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Escobedo-Sanchez v. USA

United States District Court, D. Arizona

December 8, 2017

Moises Alfredo Escobedo-Sanchez, Petitioner,
USA, Respondent.



         On December 27, 2016, Movant Moises Alfredo Escobedo-Sanchez, who was then confined in Federal Correctional Institution in Phoenix, Arizona, filed a pro se Motion Under § 2255 to Vacate, Set Aside, or Correct Sentence. On October 31, 2017, Magistrate Judge Michelle H. Burns entered a Report and Recommendation recommending that Movant's motion be denied and dismissed with prejudice. On November 20, 2017, the Report and Recommendation was returned to the Court as undeliverable.[1] Movant has not provided the Court with an updated address.

         Rule 3.5 of the Local Rules of Civil Procedure requires a § 2255 movant to comply with the instructions attached to the court-approved § 2255 form. Those instructions state: “You must immediately notify the Court . . . in writing of any change in your mailing address. Failure to notify the Court of any change in your mailing address may result in the dismissal of your case.” Instructions for Filing a Motion to Vacate, Set Aside, or Correct a Sentence By a Person in Federal Custody (Motion Under 28 U.S.C. § 2255) in the United States District Court for the District of Arizona at 1. In addition, Local Rule of Civil Procedure 83.3(d) requires parties to submit a notice of change of address within seven days.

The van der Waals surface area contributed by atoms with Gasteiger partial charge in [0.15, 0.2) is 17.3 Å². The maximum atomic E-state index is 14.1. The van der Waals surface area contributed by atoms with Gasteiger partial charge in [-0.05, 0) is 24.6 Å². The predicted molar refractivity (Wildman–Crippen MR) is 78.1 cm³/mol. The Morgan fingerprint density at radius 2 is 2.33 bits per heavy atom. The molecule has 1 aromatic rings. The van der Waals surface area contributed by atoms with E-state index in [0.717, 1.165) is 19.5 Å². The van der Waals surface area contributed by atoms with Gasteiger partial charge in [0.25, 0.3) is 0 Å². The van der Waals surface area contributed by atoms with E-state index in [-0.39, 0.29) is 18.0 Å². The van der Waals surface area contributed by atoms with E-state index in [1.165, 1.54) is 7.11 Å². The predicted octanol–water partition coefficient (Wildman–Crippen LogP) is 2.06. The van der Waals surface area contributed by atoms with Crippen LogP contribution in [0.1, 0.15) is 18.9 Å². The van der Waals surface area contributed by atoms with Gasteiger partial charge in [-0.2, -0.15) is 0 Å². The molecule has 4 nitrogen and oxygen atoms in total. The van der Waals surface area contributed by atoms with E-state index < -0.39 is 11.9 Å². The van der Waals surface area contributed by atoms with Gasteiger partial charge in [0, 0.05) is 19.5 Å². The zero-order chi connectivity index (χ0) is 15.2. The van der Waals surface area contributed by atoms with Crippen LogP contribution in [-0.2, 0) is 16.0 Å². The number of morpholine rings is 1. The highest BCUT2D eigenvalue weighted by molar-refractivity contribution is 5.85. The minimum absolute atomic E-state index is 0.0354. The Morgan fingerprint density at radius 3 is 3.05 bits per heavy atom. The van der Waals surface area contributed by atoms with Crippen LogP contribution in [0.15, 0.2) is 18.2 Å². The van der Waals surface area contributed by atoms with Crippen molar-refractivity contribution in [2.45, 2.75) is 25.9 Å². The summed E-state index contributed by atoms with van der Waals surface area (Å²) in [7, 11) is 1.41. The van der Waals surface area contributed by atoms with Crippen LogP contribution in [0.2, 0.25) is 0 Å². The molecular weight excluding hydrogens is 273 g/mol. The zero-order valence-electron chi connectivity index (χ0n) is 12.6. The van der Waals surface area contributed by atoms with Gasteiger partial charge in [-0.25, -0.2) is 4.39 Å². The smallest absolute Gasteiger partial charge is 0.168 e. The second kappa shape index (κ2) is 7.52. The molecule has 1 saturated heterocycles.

Movant has the general duty to prosecute this case. Cf. Fidelity Phila. Trust Co. v. Pioche Mines Consol., Inc., 587 F.2d 27, 29 (9th Cir. 1978). In this regard, it is the duty of a movant who has filed a pro se action to keep the Court apprised of his current address and to comply with the Court's orders in a timely fashion. This Court does not have an affirmative obligation to locate Movant. “A party, not the district court, bears the burden of keeping the court apprised of any changes in his mailing address.” Carey v. King, 856 F.2d 1439, 1441 (9th Cir. 1988). Movant's failure to keep the Court informed of his new address constitutes failure to prosecute.

         Rule 41(b) of the Federal Rules of Civil Procedure provides that “if the plaintiff fails to prosecute or to comply with these rules or a court order, a defendant may move to dismiss the action or any claim against it.” In Link v. Wabash Railroad Co., 370 U.S. 626, 629-31 (1962), the Supreme Court recognized that a federal district court has the inherent power to dismiss a case sua sponte for failure to prosecute, even though the language of Rule 41(b) of the Federal Rules of Civil Procedure appears to require a motion from a party. Moreover, in appropriate circumstances, the Court may dismiss a pleading for failure to prosecute even without notice or hearing. Id. at 633.